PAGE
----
how to close inground pool

Pool closing equipment you will need

There are some necessary items of pool equipment and chemicals that you might need to close your pool.

Here is a list of equipment and chemicals that you may need to close your pool and for pool maintenance during the off-season: 

Winterizing Chemicals Equipment
Winter Pill
pH increaser
pH decreaser
Sanitization product
Cyanuric acid
Pool antifreeze
Pool Enzymes
Alkalinity increaser
Calcium hardness increaser
Off-season solid pool cover
Pool brush
Pool vacuum or Automatic cleaner
Skimmer drain plugs
Pool cover
Shop-vac or air compressor
Tools for removing pool accessories- eg: ladders
Winter pool cover pump
Winter pool plugs for return jets
Pool test strips
Metal sequestrant
how to close an inground pool for the winter

Pool closing tip

Although closing your pool is not rocket science, as you will see in the step-by-step guide below, many people are very nervous about doing it themselves. So if you are still not confident enough to do it yourself, then you can pay a pool company to do it for you, BUT make sure you are at home when they do it.

Follow them around and watch exactly what they do, making notes or even videoing, so you will know enough to do it yourself next year.

Instead, you could check out the course below for much less than the cost of a company closing the pool.

Pool Winterization Video Course

Save over $300 a year by closing and winterizing your pool yourself using Swim University’s step-by-step video course. It covers closing both inground and above ground pools.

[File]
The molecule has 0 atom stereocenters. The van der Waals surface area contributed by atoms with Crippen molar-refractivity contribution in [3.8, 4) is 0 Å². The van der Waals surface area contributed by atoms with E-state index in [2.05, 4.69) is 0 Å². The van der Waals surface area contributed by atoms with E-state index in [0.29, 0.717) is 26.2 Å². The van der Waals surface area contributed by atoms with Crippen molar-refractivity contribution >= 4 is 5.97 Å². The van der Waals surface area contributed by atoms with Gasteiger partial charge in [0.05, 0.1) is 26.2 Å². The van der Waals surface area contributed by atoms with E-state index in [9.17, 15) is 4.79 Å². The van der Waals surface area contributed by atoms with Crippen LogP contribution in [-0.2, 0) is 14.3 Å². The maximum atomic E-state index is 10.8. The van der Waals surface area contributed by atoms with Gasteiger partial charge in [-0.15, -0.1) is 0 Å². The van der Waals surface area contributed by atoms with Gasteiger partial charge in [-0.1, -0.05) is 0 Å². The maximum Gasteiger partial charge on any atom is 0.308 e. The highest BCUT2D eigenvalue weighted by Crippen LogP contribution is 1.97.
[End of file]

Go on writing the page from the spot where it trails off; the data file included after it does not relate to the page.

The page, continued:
EXCLUSIVE OFFER to visitors of this site
Use the discount code EASY10 at checkout to save 10% on this Swim University course.

Closing an Inground Pool for Winter - Step by Step 1

9 steps: How to close a pool for winter

Now that you are all geared up, it is time to do the real work. We won’t pretend that it is a cakewalk to close your inground pool, but if you want a clean pool in spring rather than a swamp, you need to make it as clean as possible.

But what do you need to do to close your in-ground pool? 

To help you out, I have compiled this handy guide that will walk you through all the steps you need to take so that you close the in-ground pools efficiently.

Step 1: Get ready to do some serious cleaning

Before balancing water chemistry and doing all the complicated steps, you need to start cleaning the pool. First, scrub the pool walls and get into all the corners and cracks to get rid of all the accumulated dirt. You should then thoroughly vacuum the pool to clean any residue on the bottom of your pool. 

Use a brush to thoroughly scrub any algae growth or cracks that could serve as a place for algae to hide and grow. The cleaner the pool is before closing it, the better it will be when you open it in the spring.

Doing this also helps to prepare your pool for all the winter pool chemicals you will add further into the process. 

Step 2: Put your pool water to the test

testing water before closing inground pool

You might be tempted to skip this step because you are closing the pool. Do you need to test the water, especially when you add more pool chemicals to it afterward? The simple answer to that is yes. You do need to test the water chemistry of your above-ground pool with a pool test kit, or you can even go to the local water authority for more precise readings.

Either way, you have to note the chemical concentrations like pH, alkalinity level, etc are balanced so that the water of your inground pool does not go musky or cloudy while it’s closed.